All that's clear is this: Cleveland isn't winning another NBA title anytime soon with a roster that looks like the one it had in this series.

And James wants more rings. That's why he spends well over $1 million a year to tweak and hone his body. That's why, in his 15th NBA season, he was as dominant as ever.

He is showing no signs of fading - yet.

But he's 33. Father Time is undefeated. James' window of greatness will close, someday.

"I think maybe the greatest testament to LeBron is that five years ago he was one of the top five players of all time," Warriors coach Steve Kerr said. "From five years ago until now, it seems like he's 10 times better, because he's added so much skill to his game."

James can leave without owing Northeast Ohio anything. He came back. He brought Cleveland an NBA title. He has given the city so much. Still, James will never forget the infamous letter that Cavaliers owner Dan Gilbert penned when he left for Miami in 2010.

Whether he stays or goes, it's now the summer of LeBron again.

Many free-agent moves around the league after July 1 will be held up while teams wait to see what James does. His decision, whatever it is, could mean Kevin Love gets traded. His decision, whatever it is, could decide whether Lue returns as coach. His decision, whatever it is, will dictate if Cleveland is a contender next season or a tanker. There really isn't any in-between.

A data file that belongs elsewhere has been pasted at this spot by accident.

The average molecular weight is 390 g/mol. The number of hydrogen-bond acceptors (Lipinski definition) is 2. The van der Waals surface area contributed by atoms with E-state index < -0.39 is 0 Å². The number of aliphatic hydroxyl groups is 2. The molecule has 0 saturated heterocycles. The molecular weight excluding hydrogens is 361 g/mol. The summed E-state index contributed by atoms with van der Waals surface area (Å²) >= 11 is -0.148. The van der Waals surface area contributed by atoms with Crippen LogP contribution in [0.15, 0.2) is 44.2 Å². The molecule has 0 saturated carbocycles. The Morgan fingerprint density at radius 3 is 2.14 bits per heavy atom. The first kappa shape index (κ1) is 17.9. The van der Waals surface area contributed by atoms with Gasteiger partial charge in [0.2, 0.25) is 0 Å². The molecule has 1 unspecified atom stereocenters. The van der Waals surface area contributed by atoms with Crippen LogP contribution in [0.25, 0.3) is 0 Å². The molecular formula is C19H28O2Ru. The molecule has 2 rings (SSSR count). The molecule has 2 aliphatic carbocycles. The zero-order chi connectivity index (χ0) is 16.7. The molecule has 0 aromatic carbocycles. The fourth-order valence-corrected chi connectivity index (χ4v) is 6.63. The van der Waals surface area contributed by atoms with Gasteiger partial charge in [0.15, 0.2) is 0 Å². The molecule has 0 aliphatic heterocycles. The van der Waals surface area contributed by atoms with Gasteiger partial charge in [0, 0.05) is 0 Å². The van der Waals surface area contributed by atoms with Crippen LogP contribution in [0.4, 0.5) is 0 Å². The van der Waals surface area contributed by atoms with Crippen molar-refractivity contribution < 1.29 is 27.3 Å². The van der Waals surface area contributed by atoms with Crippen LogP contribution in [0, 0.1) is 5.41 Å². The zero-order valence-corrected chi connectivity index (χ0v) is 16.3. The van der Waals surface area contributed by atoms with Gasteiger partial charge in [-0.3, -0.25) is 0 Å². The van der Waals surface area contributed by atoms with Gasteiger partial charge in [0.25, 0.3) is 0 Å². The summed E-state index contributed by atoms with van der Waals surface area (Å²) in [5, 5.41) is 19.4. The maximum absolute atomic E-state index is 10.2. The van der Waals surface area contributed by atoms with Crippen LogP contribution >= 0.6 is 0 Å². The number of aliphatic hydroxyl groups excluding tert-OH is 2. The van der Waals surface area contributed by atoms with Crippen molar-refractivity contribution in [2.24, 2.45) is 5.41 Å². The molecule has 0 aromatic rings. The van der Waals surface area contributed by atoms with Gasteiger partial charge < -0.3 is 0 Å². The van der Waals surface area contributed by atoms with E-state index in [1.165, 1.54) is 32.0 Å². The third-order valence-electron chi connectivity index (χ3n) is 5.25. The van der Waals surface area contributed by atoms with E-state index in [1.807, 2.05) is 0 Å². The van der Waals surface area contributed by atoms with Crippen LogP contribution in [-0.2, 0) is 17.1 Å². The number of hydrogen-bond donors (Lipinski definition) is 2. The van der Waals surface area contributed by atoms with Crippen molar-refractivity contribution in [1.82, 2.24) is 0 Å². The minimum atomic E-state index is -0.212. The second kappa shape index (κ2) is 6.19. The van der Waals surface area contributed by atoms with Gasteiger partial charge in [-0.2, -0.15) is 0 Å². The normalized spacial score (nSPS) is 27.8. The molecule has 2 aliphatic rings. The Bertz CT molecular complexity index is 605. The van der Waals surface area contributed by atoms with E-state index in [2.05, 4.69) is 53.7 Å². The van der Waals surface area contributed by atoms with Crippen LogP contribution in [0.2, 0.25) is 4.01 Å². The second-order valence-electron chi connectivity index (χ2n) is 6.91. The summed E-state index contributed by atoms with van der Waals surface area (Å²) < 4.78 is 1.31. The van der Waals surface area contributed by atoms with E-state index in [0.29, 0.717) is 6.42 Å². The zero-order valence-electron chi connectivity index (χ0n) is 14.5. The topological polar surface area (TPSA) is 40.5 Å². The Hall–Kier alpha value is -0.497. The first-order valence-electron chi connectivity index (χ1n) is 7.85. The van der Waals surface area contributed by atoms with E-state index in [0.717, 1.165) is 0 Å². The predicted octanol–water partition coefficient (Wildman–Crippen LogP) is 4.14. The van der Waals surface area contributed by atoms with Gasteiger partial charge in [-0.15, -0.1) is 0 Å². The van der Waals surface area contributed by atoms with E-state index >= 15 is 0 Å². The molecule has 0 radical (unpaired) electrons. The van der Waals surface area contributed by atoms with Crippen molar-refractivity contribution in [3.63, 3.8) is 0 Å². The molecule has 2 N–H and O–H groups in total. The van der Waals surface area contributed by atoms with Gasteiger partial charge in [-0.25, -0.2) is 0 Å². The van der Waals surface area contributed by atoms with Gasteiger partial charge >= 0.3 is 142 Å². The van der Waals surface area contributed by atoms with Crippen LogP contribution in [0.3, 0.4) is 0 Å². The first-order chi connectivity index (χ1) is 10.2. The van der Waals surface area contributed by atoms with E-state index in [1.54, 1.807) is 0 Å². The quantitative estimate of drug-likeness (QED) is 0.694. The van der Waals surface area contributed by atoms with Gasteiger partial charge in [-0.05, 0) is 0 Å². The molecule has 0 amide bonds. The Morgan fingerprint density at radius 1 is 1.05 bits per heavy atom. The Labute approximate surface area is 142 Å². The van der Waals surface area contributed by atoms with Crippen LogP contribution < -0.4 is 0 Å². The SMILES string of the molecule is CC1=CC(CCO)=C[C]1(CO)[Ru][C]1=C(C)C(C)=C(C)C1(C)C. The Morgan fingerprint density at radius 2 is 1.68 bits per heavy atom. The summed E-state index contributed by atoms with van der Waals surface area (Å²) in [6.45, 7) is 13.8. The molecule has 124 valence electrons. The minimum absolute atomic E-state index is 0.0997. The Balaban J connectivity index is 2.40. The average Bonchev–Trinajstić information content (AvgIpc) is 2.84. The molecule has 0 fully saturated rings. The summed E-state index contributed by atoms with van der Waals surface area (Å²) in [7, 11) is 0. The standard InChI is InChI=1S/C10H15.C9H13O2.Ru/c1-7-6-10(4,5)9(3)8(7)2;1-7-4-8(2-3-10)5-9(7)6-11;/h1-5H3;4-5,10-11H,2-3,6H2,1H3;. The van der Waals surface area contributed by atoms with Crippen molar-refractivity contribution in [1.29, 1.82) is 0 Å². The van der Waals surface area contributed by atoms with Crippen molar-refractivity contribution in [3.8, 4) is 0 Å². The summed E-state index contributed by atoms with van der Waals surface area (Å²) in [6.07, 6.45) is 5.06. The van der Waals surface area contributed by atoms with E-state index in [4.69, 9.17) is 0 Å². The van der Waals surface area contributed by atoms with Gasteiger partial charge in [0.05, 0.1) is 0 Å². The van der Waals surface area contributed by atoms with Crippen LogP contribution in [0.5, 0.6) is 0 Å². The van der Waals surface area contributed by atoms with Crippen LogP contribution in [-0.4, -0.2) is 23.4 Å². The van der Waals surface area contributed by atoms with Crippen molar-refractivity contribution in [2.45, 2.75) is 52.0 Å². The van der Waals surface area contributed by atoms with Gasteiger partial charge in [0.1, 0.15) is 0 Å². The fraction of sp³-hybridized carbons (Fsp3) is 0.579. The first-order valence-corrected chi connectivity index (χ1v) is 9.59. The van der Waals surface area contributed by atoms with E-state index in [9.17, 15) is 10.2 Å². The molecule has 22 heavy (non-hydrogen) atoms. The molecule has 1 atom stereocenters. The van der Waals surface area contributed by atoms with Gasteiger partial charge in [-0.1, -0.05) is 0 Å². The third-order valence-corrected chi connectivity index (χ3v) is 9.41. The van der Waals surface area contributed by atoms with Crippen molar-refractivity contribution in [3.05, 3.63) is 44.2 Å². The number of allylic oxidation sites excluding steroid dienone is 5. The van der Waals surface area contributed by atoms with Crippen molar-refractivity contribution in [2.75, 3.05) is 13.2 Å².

It's all up to James.

How the league looks a year from now hinges in so many ways on what he decides a few weeks from now.

"We'll see what happens," James said.

With that, he was gone. Cleveland can only hope he comes back.

© 2018 by The Associated Press.


 

Torey Krug compares Draymond Green to a certain Bruins teammate

torey-krug-draymond-green-60118.jpg
File photos

Torey Krug compares Draymond Green to a certain Bruins teammate

Before and after J.R. Smith’s hijinks in Game 1 of the NBA Finals, Draymond Green was poking LeBron James in the eye, mocking the Cavs bench with a little dance and getting in the middle of an altercation with Tristan Thompson.

It all reminded the Bruins’ Torey Krug of someone:

Green, however, did not appear to lick any opponents. At least not with his tongue.